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Anglicized word order in Old English continuous interlinear glosses in British Library, Royal 2. A. XX

Published online by Cambridge University Press:  26 September 2008

Joseph Crowley
Auburn University Montgomery


The Old English interlinear glosses in the prayerbook London, British Library, Royal 2. A. XX frequently render certain Latin verb phrases and noun phrases into Old English with English word order rather than Latin, in contrast to almost all other surviving Old English interlinear glosses of the same prayers. Investigation of the occurrences of similar syntactic tendencies in all other Old English continuous interlinear glosses (the thirteen Old English interlinear glosses to the psalms, the eleven glosses to canticles of the psalter, the two interlinear glosses to the gospels and the thirty other numbered entries under ‘continuous interlinear glosses’ in Angus Cameron's ‘A List of Old English Texts’) reveals that such anglicization is restricted to relatively few texts from various centuries and places. Analysis of the features and conditions of these few witnesses reveals that neither scribal education, region, century nor other particular of situation is a factor common to all witnesses. The scribe of the Old English glosses in Royal 2. A. XX appears to have had deficiencies in Old English grammar, yet confidence in Old English phrasings of the prayers. His gloss was probably not made for students learning Latin grammar; it was more likely intended simply to help laypeople or less-than-well-educated religious persons to understand the Latin prayers. The context is clearer when we consider the Latin prayers in the margins (and a few interlinear glosses in Greek) that were added by the same hand.

Research Article
Copyright © Cambridge University Press 2000

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1 In A Plan for The Dictionary of Old English, ed. Frank, R. and Cameron, A. (Toronto, 1973), pp. 25306, at 224–30.Google Scholar

2 Lowe, E. A. dated the Royal prayerbook to s. viii2, in Codices Latini Antiquiores II. Great Britain and Ireland, 2nd ed. (Oxford, 1972), no. 215.Google ScholarDumville, D. dated it as c. 800, in Liturgy and the Ecclesiastical History of Late Anglo-Saxon England (Woodbridge, 1993), p. 101.Google Scholar J. Morrish argued for 818–30 on the basis of its common elements with the Book of Cerne, in Dated and Datable Manuscripts Copied in England during the Ninth Century: a Preliminary List’, MS 5 (1988), 512–38, at 512–14.Google Scholar M. P. Brown has found Royal 2. A. XX and British Library, Harley 2965 to represent a stage of development between BL, Harley 7653 (s. viii/ix) and the Book of Cerne (Cambridge, University Library, LI. 1.10, c. 820–40), in The Book of Cerne: Prayer, Patronage, and Poiver in Ninth-Century England (London, 1996), pp. 153 and 169.Google Scholar For a full description of the manuscript, see Doane, A. N., Anglo-Saxon Manuscripts in Microfiche Facsimile, I (Binghamton, NY, 1994), no. 283 (pp. 52–9).Google Scholar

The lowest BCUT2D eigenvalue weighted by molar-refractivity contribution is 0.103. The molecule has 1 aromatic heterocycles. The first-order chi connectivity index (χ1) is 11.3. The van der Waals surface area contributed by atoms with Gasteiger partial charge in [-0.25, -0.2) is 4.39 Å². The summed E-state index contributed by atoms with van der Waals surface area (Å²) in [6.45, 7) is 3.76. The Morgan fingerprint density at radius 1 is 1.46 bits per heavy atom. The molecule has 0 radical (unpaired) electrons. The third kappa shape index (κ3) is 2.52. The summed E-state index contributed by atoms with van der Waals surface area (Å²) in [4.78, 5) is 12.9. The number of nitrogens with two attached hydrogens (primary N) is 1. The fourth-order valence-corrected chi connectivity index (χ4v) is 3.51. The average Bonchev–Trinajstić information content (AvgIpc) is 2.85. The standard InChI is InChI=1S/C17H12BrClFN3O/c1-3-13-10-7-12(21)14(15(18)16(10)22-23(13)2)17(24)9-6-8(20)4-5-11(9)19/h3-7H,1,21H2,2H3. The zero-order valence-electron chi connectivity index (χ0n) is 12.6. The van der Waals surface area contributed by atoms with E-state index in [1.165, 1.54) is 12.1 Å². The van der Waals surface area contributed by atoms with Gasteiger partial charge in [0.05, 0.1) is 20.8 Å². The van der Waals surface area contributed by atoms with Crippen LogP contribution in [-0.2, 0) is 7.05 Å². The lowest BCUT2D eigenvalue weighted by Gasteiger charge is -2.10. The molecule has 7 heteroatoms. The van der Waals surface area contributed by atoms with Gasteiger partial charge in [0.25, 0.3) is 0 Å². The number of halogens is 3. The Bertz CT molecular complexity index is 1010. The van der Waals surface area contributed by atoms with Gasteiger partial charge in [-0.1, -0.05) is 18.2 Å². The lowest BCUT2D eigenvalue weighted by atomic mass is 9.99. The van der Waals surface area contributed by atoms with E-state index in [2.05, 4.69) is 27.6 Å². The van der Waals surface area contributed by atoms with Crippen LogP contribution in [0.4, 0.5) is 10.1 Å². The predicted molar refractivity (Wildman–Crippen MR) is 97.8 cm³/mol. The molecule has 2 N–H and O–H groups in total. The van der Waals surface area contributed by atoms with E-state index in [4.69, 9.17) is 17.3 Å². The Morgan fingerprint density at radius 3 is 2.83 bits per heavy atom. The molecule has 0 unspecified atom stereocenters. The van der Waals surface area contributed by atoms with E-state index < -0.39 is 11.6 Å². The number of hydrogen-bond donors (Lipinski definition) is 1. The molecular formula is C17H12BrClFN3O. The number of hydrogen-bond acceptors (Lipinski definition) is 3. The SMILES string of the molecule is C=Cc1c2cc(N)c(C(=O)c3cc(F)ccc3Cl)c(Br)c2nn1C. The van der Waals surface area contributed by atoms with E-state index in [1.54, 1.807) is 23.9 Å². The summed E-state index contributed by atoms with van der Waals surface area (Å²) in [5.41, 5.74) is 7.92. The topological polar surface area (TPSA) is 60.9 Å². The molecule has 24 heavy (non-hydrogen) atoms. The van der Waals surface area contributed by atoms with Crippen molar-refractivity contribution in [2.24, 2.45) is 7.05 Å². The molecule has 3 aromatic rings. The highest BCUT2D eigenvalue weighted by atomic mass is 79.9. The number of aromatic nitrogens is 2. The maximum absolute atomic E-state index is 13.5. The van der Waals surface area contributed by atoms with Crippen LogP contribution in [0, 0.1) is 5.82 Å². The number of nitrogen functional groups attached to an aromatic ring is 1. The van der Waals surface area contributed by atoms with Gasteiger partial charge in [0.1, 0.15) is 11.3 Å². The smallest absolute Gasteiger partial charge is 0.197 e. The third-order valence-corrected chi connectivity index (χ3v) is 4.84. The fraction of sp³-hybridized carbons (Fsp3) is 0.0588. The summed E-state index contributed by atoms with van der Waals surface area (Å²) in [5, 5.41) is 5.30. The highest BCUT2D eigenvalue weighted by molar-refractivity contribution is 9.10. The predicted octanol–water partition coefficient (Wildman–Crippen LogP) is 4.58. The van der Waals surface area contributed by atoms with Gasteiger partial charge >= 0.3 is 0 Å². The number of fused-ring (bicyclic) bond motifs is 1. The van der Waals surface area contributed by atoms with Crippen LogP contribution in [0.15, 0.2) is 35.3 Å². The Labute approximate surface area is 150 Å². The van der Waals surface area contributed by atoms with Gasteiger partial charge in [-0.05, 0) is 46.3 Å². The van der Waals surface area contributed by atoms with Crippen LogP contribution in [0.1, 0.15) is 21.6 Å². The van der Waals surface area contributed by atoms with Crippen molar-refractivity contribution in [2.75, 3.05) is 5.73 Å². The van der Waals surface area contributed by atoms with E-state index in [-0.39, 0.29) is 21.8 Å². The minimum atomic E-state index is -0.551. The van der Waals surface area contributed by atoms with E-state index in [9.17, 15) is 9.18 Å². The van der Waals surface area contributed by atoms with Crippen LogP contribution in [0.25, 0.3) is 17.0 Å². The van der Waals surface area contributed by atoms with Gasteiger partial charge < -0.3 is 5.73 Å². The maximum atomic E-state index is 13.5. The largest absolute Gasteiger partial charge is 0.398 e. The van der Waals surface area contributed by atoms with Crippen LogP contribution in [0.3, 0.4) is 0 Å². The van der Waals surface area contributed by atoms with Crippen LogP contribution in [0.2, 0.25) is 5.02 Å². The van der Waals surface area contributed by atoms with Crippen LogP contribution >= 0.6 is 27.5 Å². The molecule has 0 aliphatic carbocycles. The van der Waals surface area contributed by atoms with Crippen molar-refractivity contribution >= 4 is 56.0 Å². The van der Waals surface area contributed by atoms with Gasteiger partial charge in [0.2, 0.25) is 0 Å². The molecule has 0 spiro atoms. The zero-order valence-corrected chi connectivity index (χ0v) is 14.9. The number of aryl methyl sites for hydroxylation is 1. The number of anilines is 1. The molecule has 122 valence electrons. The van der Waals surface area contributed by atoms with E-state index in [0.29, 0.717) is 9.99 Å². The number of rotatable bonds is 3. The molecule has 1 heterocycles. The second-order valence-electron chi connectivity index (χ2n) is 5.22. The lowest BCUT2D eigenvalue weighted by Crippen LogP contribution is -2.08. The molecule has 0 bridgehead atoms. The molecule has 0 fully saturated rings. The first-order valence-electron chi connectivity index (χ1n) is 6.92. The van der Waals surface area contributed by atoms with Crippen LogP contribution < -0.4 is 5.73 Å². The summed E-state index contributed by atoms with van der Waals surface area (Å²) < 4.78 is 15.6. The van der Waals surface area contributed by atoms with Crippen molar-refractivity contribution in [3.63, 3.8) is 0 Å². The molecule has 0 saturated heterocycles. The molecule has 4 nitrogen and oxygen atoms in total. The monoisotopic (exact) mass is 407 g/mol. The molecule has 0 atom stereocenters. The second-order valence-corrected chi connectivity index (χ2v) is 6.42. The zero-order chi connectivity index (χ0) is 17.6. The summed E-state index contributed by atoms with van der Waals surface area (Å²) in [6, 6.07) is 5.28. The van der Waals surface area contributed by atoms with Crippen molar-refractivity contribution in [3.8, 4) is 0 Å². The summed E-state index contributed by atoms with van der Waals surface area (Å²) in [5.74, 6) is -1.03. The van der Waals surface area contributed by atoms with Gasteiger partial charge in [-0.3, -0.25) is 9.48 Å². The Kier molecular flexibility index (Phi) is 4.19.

3 Ker, N., Catalogue of Manuscripts Containing Anglo-Saxon (Oxford, 1957), no. 248.Google Scholar J. Zupitza, in his 1889 edition of the glosses, thought that the Old English names of the Apostles plus cwæþ on 12r and the glosses on 44r were in a hand different from that of the rest, but contemporaneous: Mercisches aus der HS Royal 2 A 20 im Britischen Museum’, ZDA 33 (1889), 4766, at 47, 60 and 66.Google Scholar Ker, however, found that although the marginalia on 12r and 44r are in blacker ink than the usual brown of the other Old English glosses, there is no reason to think they are by a different hand (Catalogue, p. 318).Google ScholarMy observations and those of Doane, A. N., Anglo-Saxon Manuscripts I, p. 52, also find but one hand.Google Scholar

4 Catalogus librorum manuscriptorum bibliothecae Wigorniensis, made in 1622—23 by Patrick Young, Librarian to King james I, ed. Atkins, I. and Ker, N. R. (Cambridge, 1944), no. 309.Google Scholar

5 Sims-Williams, P., Religion and Literature in Western England, 600–800, CSASE 3 (Cambridge, 1990), 281.CrossRefGoogle Scholar

6 ‘Mercisches’, pp. 47–9.

7 Psalters A, C, D, E, F, G, I, J, K and L in Pulsiano, P., ‘Psalters’, The Liturgical Books of Anglo-Saxon England, ed. Pfaff, R. W., OEN Subsidia 23 (Kalamazoo, MI, 1995), 6185, at 70.Google Scholar The printed editions of the Old English glosses examined are those cited at pp. 61–70 and 76.